DESCRIPTION PART# REMARKS ______________________________________________________________ Fuel Injector Cleaner 0000 77 2019 case of 12 cans Tool kit 0000 77 2026 w/ instructions (req'd for use with the cleaner) Service brochures 9999 95 043N 92 QTY: 1 package = 50 brochures
Date: Mon, 24 Nov 1997 16:21:17 -0500 >I remember reading somebody post a message about Well, first off, I did specifcally mention a prodcut by name, which was
Gumout tuneup spray (which is for fuel injected cars rather than carb
cleaner). The included nozzle with the tuneup spray is precisely the right
size to just wedge into the injector nozzle and give an acceptable seal.
Applying voltage was a real half-assed effort on my part, I took the
battery out fo the car, striped the ends of two pieces of wire, coiled two
ends on the battery posts and then touched them to the injector contacts
while spraying crap through them backwards. Not exactly an elegant way of
doing it, and it certainly required its fair share of dexterity. The RIGHT
way to do it is to get a 12V power source of some sort (I doubt it matters
how much current it can deliver given that an injector can't draw that
much) and use alligator clips to apply voltage to the contacts while
holding the injector in some sort of vise. Even better would be to buy an
injector harness plug from digikey or the like and make a little rig
specifically for doing it. But by the time you get to that pointm, you
might as well send the injectors off to a place like Marren (who did my
injectors - balanced, cleaned, etc.) and pay the 25 each or whatever.
Be aware that when you apply a constant 12V to an injector you are
effectively driving it at 100% duty cycle, which can make them heat up, so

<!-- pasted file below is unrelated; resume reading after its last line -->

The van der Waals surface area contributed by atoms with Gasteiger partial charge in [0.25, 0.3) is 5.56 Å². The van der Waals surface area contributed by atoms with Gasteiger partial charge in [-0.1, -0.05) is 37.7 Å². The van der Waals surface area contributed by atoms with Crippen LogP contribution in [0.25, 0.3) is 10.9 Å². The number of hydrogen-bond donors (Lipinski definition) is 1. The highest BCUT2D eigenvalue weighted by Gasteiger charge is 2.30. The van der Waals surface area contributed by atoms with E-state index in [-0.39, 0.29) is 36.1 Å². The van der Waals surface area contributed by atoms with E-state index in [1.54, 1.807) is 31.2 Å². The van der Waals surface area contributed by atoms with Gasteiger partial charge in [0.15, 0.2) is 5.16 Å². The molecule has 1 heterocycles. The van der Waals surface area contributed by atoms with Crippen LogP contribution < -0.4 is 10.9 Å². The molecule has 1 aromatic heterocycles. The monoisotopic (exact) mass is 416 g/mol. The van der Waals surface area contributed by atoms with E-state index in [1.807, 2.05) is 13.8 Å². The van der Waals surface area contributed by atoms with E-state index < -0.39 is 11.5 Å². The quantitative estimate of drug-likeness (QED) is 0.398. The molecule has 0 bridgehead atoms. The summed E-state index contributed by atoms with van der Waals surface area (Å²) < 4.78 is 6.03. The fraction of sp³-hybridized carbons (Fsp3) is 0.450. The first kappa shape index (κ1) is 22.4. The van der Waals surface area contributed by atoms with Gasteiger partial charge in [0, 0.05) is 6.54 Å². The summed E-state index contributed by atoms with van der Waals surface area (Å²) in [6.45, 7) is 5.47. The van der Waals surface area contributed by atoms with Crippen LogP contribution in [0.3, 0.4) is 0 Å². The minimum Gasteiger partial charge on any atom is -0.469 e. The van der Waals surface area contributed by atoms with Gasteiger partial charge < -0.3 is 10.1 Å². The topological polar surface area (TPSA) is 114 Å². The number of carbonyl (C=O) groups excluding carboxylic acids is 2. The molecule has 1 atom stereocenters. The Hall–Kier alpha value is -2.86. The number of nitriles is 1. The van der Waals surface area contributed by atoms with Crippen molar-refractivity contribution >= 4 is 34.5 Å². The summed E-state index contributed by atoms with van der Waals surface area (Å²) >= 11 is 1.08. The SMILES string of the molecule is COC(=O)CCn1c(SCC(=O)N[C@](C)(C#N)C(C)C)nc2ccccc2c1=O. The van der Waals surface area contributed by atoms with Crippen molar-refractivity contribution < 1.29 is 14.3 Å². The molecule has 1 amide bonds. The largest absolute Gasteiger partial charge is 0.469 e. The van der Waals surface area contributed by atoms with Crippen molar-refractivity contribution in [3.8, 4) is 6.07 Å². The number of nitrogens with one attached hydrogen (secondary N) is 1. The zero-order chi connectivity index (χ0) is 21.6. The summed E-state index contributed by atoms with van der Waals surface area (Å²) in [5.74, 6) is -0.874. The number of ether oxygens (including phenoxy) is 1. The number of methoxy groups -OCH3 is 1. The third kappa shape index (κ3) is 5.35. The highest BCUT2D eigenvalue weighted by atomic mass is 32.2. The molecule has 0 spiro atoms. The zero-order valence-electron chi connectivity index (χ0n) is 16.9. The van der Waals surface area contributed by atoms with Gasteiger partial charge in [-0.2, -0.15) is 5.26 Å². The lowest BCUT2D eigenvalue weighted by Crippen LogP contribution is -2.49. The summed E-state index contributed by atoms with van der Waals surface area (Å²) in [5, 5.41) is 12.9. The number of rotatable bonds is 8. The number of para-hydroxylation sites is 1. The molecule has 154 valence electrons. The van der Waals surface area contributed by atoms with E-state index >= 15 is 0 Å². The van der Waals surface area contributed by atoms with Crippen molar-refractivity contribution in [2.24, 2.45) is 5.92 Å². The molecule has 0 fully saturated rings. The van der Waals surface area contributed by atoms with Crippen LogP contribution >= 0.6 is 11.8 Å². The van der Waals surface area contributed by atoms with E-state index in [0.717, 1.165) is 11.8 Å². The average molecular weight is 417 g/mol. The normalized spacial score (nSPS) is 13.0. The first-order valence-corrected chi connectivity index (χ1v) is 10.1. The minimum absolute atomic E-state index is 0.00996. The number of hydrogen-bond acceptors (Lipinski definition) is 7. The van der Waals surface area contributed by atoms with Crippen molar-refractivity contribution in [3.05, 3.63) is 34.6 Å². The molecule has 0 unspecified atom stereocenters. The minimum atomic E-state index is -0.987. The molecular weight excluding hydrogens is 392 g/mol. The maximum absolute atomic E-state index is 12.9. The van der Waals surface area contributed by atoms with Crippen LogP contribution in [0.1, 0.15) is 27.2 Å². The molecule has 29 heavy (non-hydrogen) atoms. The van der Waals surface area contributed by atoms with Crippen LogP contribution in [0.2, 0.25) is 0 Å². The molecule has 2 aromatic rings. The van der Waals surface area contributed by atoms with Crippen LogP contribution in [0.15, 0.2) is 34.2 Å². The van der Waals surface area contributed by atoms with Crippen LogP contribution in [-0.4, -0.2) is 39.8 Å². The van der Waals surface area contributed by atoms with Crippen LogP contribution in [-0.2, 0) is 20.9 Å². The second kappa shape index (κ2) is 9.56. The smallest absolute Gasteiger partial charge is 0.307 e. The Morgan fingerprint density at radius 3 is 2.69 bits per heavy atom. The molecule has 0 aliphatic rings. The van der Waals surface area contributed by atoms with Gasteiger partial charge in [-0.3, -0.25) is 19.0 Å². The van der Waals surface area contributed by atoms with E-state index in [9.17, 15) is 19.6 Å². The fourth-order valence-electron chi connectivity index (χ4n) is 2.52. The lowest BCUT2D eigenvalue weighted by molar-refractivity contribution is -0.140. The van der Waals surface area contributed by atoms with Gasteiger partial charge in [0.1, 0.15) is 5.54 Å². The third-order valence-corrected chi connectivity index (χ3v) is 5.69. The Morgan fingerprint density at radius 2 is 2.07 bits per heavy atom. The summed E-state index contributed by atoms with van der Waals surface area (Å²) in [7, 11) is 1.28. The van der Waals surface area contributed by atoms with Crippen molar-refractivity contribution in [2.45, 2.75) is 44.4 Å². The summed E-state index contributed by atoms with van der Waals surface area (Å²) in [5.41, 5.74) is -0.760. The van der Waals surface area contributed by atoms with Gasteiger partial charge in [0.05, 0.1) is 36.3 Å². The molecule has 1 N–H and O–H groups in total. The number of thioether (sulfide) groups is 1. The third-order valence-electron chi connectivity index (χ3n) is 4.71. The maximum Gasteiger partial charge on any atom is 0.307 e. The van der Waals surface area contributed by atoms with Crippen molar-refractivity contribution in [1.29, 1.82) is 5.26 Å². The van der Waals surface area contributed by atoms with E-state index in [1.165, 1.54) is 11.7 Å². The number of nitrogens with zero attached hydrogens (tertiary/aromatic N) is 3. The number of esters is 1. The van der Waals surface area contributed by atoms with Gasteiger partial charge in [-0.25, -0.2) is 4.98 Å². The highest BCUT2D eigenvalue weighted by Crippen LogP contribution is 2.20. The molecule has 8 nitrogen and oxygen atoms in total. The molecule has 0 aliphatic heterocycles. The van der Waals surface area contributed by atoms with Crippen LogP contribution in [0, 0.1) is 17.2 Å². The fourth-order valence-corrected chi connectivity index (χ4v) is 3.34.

apply the voltage, spray the crap through, and disconnect the voltage.
Don't just leave it sitting there with voltage applied to it.
DIY Electronic Fuel Injection
- in case you want to roll your own.
>the best way to clean these things is to pull them
>out, add a little voltage to open them up, and then
>spray some carb cleaner backwards through the injector.
>I remember reading somebody post a message about
Well, first off, I did specifcally mention a prodcut by name, which was Gumout tuneup spray (which is for fuel injected cars rather than carb cleaner). The included nozzle with the tuneup spray is precisely the right size to just wedge into the injector nozzle and give an acceptable seal.
Applying voltage was a real half-assed effort on my part, I took the battery out fo the car, striped the ends of two pieces of wire, coiled two ends on the battery posts and then touched them to the injector contacts while spraying crap through them backwards. Not exactly an elegant way of doing it, and it certainly required its fair share of dexterity. The RIGHT way to do it is to get a 12V power source of some sort (I doubt it matters how much current it can deliver given that an injector can't draw that much) and use alligator clips to apply voltage to the contacts while holding the injector in some sort of vise. Even better would be to buy an injector harness plug from digikey or the like and make a little rig specifically for doing it. But by the time you get to that pointm, you might as well send the injectors off to a place like Marren (who did my injectors - balanced, cleaned, etc.) and pay the 25 each or whatever.
Be aware that when you apply a constant 12V to an injector you are effectively driving it at 100% duty cycle, which can make them heat up, so apply the voltage, spray the crap through, and disconnect the voltage. Don't just leave it sitting there with voltage applied to it.
DIY Electronic Fuel Injection - in case you want to roll your own.